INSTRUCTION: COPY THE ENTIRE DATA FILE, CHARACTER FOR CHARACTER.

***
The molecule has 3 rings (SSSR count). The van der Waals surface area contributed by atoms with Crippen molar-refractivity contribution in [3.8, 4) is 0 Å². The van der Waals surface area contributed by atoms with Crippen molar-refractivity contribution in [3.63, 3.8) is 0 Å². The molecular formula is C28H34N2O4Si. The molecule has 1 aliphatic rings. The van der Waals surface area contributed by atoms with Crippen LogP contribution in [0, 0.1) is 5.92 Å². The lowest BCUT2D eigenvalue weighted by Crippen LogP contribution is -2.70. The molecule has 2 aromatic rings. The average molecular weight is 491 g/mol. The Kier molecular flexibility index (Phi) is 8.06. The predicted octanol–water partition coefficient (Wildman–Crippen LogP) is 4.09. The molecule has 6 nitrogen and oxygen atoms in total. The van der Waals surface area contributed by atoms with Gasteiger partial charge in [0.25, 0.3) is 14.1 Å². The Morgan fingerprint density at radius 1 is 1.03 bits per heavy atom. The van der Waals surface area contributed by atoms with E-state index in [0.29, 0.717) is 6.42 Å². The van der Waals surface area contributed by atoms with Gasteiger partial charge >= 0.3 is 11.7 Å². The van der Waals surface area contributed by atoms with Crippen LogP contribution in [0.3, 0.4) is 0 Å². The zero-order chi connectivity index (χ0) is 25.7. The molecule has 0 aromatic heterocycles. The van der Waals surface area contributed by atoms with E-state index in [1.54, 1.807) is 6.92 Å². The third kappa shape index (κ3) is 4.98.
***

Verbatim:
The molecule has 3 rings (SSSR count). The van der Waals surface area contributed by atoms with Crippen molar-refractivity contribution in [3.8, 4) is 0 Å². The van der Waals surface area contributed by atoms with Crippen molar-refractivity contribution in [3.63, 3.8) is 0 Å². The molecular formula is C28H34N2O4Si. The molecule has 1 aliphatic rings. The van der Waals surface area contributed by atoms with Crippen LogP contribution in [0, 0.1) is 5.92 Å². The lowest BCUT2D eigenvalue weighted by Crippen LogP contribution is -2.70. The molecule has 2 aromatic rings. The average molecular weight is 491 g/mol. The Kier molecular flexibility index (Phi) is 8.06. The predicted octanol–water partition coefficient (Wildman–Crippen LogP) is 4.09. The molecule has 6 nitrogen and oxygen atoms in total. The van der Waals surface area contributed by atoms with Gasteiger partial charge in [0.25, 0.3) is 14.1 Å². The Morgan fingerprint density at radius 1 is 1.03 bits per heavy atom. The van der Waals surface area contributed by atoms with E-state index in [0.29, 0.717) is 6.42 Å². The van der Waals surface area contributed by atoms with Gasteiger partial charge >= 0.3 is 11.7 Å². The van der Waals surface area contributed by atoms with Crippen LogP contribution in [0.3, 0.4) is 0 Å². The zero-order chi connectivity index (χ0) is 25.7. The molecule has 0 aromatic heterocycles. The van der Waals surface area contributed by atoms with E-state index in [1.54, 1.807) is 6.92 Å². The third kappa shape index (κ3) is 4.98.